Other issues may be less straightforward to address. What about organisms that do not grow with normal cultivation methods? For example, the oligotrophic SAR11 clade consists of very abundant and slow-growing organisms that were only isolated by diluting natural seawater samples not amended with organic carbon (Connon and Giovannoni 2002). Since the antioxidants presented in Dione et al's study are also potential carbon sources, this medium would likely select against organisms that are both oligotrophic like SAR11 and oxygen-sensitive. Nonetheless, alternative inorganic reducing agents could potentially be used to allow such organisms to grow.
Other interesting questions come to mind. All the strains tested in this paper were presumably obtained using traditional isolation procedures. What would happen if this medium recipe was used for primary isolation? Would it help to bring organisms only known from 16S sequences into laboratory culture? What about the mechanism of action of this "quasi-universal" medium? How exactly do the antioxidants permit the growth of obligate anaerobes? These and other questions await further studies and are bound to inspire a renewed interest in microbial cultivation in the years to come!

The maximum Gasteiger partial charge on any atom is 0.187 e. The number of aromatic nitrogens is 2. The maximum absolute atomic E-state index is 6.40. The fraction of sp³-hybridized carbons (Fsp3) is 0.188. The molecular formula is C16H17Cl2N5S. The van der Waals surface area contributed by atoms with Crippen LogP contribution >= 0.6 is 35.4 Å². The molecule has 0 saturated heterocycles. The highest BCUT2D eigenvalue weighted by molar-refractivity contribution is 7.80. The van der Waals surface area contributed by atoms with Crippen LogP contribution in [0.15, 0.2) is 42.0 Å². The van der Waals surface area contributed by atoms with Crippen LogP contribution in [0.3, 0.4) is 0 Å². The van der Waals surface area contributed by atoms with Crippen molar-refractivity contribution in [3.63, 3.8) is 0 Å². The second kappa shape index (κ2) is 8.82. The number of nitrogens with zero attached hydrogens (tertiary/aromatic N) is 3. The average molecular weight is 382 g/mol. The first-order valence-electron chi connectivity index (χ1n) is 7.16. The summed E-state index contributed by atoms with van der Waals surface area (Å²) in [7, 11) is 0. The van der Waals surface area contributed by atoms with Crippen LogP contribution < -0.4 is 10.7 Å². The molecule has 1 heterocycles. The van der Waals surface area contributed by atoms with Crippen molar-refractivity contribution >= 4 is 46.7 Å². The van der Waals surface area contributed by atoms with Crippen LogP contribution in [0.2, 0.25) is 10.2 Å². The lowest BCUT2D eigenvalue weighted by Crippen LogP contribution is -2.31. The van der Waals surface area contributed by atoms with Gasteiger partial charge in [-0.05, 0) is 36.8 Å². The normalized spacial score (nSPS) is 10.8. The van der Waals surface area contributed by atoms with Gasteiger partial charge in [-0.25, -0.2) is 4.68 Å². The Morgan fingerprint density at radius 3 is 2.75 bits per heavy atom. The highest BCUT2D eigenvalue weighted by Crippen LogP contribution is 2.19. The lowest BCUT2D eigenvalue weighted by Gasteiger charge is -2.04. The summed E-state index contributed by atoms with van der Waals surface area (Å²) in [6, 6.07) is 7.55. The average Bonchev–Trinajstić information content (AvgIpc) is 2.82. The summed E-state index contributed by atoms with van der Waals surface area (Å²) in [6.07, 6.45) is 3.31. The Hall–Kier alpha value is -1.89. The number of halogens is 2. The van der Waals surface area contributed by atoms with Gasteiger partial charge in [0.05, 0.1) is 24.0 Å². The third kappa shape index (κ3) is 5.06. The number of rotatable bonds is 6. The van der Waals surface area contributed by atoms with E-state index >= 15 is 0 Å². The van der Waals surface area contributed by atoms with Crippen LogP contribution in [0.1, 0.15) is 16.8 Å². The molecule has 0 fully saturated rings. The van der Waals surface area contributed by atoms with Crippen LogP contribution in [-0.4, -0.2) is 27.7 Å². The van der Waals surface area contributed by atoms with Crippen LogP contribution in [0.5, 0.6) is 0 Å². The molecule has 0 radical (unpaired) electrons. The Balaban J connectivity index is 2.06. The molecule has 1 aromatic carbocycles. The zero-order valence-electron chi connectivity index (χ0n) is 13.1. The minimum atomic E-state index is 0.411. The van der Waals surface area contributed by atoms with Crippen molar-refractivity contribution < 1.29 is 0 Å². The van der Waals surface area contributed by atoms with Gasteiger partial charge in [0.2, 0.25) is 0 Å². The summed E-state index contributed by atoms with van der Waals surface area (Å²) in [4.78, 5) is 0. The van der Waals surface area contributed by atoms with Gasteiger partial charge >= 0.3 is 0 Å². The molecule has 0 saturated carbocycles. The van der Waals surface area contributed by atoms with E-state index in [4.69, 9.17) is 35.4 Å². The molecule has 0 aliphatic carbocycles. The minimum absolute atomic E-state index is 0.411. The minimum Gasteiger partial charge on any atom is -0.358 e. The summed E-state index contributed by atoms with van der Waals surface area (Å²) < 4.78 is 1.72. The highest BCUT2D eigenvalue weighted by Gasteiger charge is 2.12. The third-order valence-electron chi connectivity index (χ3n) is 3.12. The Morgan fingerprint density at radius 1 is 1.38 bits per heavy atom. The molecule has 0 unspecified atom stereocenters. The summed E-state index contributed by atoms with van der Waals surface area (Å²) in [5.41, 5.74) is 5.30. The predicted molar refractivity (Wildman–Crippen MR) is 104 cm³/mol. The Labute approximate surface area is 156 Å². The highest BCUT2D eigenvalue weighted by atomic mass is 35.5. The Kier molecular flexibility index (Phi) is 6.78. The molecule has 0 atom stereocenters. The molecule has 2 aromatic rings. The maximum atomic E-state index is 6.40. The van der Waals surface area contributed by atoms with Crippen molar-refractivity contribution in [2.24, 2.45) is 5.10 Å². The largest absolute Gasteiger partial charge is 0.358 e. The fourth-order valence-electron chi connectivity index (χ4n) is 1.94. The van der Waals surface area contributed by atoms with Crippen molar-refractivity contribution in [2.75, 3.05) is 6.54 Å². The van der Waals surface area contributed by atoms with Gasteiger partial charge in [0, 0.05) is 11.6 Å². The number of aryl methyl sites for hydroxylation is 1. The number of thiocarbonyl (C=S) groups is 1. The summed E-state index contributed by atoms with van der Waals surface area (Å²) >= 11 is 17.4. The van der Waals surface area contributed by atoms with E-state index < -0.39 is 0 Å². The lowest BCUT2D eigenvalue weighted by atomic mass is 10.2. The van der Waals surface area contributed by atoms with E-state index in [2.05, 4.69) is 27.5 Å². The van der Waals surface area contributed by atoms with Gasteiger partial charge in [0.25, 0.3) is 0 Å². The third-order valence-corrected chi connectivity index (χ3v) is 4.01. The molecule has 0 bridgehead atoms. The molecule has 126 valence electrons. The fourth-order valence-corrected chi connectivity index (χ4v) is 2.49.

- Bury-Moné S, et al. (2006) Is Helicobacter pylori a True Microaerophile? Helicobacter 11(4):296–303.
- Canfield DE (2014) Oxygen: A Four Billion Year History (Princeton University Press, Princeton).